Tom Ford has gone underground. But let’s not think of what that would usually suggest. Mr Ford has always been an atas kind of guy; he always projects an uptown vibe even when he tries downtown cool, stays on top of the game than slips to below par. Which means that even when his latest show during New York Fashion Week (NYFW) is staged in a disused New York subway station, you shouldn’t expect a post-design school moment, or a stride with the subversive. This is not homage to the homeless.

He-who-revived-Gucci-in-the-’90s is a devotee of glamour, not grit. Silk satin speaks louder than cotton twill! Sure, he pairs a satin jacket with shorts—basketball shorts(!), but that is no indication of edge—pluck maybe. And, in just-as-shiny fabrics are jumpsuits, which one suspects is for boogieing on down to somewhere fun than (even) to wear to facilitate the transaction of exorbitant art. The potential verve and irregularity that a location such as this may offer is not exploited. Rather, one senses that the celeb-centric clothes are conceived to be mostly worn to dance clubs, such as former New York landmark, the subterranean passage-like The Tunnel.

Tom Ford NYFW SS 2020 G1Tom Ford NYFW SS 2020 G2

What’s interesting to us is that this time, Mr Ford is leading the pack, so to speak, in the much-talked-about re-making of NYFW. He started in June as the new chairman of the Council of Fashion Designers of America (CFDA), and, as an important first move, shortened the duration of NYFW and, subsequently, initiated what the media has described as “experiential events”, which, from what we have seen online, exclude Mr Ford’s own show. Now that he is wearing two hats, it is not unreasonable to assume that he would want (a slowly fading) NYFW and his namesake presentation to make a significant mark.

However, venue alone—lit purple (liturgical colour?)—is not quite enough to cast the Tom Ford collection in a different light. There is no doubt that the designer courts a particular customer, man or woman. And that these people wear a certain category of clothing that do not include what most of us don to work and even play. These are clothes with an attitude tethered to sexiness and sundown, and society. Mr Ford can’t resist the halter neck, the bra-top, and the slinky dress even if he still offers sharp blazers, and the odd dress with slim skirt, which could be there to keep the collection within the now less important parameters of realness.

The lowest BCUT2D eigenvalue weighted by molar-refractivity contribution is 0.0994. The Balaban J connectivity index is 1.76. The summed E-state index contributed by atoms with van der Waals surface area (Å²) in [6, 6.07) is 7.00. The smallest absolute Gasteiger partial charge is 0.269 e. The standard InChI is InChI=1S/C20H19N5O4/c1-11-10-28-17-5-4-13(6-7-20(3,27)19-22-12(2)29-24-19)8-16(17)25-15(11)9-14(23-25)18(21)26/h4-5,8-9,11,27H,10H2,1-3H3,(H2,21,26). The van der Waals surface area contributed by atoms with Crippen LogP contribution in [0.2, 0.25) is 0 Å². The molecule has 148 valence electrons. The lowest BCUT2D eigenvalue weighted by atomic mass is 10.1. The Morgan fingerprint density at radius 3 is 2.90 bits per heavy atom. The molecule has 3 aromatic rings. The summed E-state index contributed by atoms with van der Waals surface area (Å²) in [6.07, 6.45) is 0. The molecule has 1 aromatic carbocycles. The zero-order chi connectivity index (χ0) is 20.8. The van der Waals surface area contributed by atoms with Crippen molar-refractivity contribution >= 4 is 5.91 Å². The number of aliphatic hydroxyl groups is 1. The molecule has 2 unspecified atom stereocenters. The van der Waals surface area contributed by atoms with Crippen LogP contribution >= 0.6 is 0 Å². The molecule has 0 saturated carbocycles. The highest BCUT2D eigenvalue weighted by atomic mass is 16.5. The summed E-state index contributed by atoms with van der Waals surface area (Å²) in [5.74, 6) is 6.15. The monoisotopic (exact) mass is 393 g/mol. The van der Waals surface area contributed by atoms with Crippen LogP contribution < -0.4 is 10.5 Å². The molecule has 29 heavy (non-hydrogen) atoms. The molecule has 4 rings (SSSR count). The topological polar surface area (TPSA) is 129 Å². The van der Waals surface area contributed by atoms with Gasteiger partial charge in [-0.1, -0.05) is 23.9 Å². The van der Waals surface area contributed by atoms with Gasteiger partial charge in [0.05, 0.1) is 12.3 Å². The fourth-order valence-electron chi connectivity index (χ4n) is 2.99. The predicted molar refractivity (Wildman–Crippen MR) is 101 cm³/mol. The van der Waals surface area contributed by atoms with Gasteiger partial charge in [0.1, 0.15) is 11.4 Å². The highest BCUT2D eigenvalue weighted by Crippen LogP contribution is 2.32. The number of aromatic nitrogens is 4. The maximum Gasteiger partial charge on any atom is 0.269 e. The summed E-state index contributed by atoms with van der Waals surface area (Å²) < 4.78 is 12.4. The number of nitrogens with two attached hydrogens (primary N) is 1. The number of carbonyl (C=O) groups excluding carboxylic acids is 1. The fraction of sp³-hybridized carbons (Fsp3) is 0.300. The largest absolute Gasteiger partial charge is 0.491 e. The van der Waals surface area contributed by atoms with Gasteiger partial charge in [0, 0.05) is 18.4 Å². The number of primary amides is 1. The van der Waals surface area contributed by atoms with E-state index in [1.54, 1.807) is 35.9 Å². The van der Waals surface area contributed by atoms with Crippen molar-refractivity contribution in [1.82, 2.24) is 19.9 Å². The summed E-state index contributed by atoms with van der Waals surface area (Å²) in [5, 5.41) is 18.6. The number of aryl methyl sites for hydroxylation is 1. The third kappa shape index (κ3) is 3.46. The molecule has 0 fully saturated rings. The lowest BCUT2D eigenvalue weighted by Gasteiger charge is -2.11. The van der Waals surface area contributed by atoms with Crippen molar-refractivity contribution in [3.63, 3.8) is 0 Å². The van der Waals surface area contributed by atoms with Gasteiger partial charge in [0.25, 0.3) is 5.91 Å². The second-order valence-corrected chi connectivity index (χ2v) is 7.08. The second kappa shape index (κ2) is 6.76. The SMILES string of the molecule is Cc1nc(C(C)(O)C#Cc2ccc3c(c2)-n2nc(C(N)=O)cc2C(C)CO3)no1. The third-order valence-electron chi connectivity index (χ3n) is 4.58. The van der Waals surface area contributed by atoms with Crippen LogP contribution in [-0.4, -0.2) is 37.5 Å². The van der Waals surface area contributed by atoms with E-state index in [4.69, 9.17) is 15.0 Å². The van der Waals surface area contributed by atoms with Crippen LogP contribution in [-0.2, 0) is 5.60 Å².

Tom Ford NYFW SS 2020 G3

Mr Ford is disposed to homages too. Consistently, he has showed, through his designs, a deep fascination with Halston, even reportedly bought the latter’s famous apartment in the Upper East Side, New York, designed by American architect Paul Rudolph, whose interior design for the Halston House Mr Ford called “one of the great American interiors”, as told to WWD. It is surprising that no one at the New York Metropolitan Museum of Art thought of a second Impossible Conversations, this time between Halston and Tom Ford.

This season, however, rather than influence coming from the man associated with disco and Ultrasuede, we see one that can be linked to Issey Miyake, specifically a fibreglass bustier top, first seen in Mr Miyake’s autumn/winter collection shown in Paris in 1980. Mr Ford’s versions—two of them—are shaped differently, and could be made of other material since we are not yet able to determine what is used, but that they immediately bring to mind a very specific garment from the past is hard to overlook. Even with new  stewardship, this, as we see it, is American fashion: a bit of theirs, a bit of others.

Photos: (top/main) Tom Ford, (runway) Vogue,com/Alessandro Lucioni/Gorunway.com